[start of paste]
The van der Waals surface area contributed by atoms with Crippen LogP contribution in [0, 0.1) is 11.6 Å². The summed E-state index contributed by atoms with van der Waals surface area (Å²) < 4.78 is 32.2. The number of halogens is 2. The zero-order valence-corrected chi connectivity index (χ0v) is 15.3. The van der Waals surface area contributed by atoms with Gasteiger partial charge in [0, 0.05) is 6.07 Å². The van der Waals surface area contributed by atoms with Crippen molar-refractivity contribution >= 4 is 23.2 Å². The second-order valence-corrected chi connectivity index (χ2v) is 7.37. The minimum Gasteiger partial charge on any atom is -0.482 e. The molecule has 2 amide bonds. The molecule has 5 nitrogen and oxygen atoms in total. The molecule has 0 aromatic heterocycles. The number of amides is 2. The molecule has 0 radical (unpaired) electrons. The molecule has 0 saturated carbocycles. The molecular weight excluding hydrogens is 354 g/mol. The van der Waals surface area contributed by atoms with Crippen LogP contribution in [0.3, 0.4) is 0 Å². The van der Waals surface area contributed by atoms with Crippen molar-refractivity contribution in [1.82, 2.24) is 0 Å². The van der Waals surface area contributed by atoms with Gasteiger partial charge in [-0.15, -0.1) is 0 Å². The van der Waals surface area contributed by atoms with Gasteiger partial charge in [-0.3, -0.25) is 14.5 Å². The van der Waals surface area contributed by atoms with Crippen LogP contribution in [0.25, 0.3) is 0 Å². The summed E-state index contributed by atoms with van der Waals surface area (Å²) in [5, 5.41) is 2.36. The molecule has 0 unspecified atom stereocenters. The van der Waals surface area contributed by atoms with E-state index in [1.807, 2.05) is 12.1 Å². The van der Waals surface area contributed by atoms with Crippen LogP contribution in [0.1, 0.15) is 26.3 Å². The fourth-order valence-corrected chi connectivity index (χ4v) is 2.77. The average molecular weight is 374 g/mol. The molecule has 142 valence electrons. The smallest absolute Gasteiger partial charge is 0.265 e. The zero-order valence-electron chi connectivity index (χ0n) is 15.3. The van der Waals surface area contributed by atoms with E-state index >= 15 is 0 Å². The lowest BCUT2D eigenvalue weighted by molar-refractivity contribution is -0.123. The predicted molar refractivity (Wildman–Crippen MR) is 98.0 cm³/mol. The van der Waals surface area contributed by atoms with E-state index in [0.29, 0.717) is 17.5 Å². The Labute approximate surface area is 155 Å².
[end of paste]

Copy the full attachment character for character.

The van der Waals surface area contributed by atoms with Crippen LogP contribution in [0, 0.1) is 11.6 Å². The summed E-state index contributed by atoms with van der Waals surface area (Å²) < 4.78 is 32.2. The number of halogens is 2. The zero-order valence-corrected chi connectivity index (χ0v) is 15.3. The van der Waals surface area contributed by atoms with Gasteiger partial charge in [0, 0.05) is 6.07 Å². The van der Waals surface area contributed by atoms with Crippen molar-refractivity contribution >= 4 is 23.2 Å². The second-order valence-corrected chi connectivity index (χ2v) is 7.37. The minimum Gasteiger partial charge on any atom is -0.482 e. The molecule has 2 amide bonds. The molecule has 5 nitrogen and oxygen atoms in total. The molecule has 0 aromatic heterocycles. The number of amides is 2. The molecule has 0 radical (unpaired) electrons. The molecule has 0 saturated carbocycles. The molecular weight excluding hydrogens is 354 g/mol. The van der Waals surface area contributed by atoms with Crippen LogP contribution in [0.3, 0.4) is 0 Å². The van der Waals surface area contributed by atoms with Crippen molar-refractivity contribution in [1.82, 2.24) is 0 Å². The van der Waals surface area contributed by atoms with Gasteiger partial charge in [-0.15, -0.1) is 0 Å². The van der Waals surface area contributed by atoms with Gasteiger partial charge in [-0.3, -0.25) is 14.5 Å². The van der Waals surface area contributed by atoms with Crippen LogP contribution in [0.25, 0.3) is 0 Å². The summed E-state index contributed by atoms with van der Waals surface area (Å²) in [5, 5.41) is 2.36. The molecule has 0 unspecified atom stereocenters. The van der Waals surface area contributed by atoms with E-state index in [1.807, 2.05) is 12.1 Å². The van der Waals surface area contributed by atoms with Crippen LogP contribution in [0.1, 0.15) is 26.3 Å². The fourth-order valence-corrected chi connectivity index (χ4v) is 2.77. The average molecular weight is 374 g/mol. The molecule has 142 valence electrons. The smallest absolute Gasteiger partial charge is 0.265 e. The zero-order valence-electron chi connectivity index (χ0n) is 15.3. The van der Waals surface area contributed by atoms with E-state index >= 15 is 0 Å². The lowest BCUT2D eigenvalue weighted by molar-refractivity contribution is -0.123. The predicted molar refractivity (Wildman–Crippen MR) is 98.0 cm³/mol. The van der Waals surface area contributed by atoms with E-state index in [0.29, 0.717) is 17.5 Å². The Labute approximate surface area is 155 Å².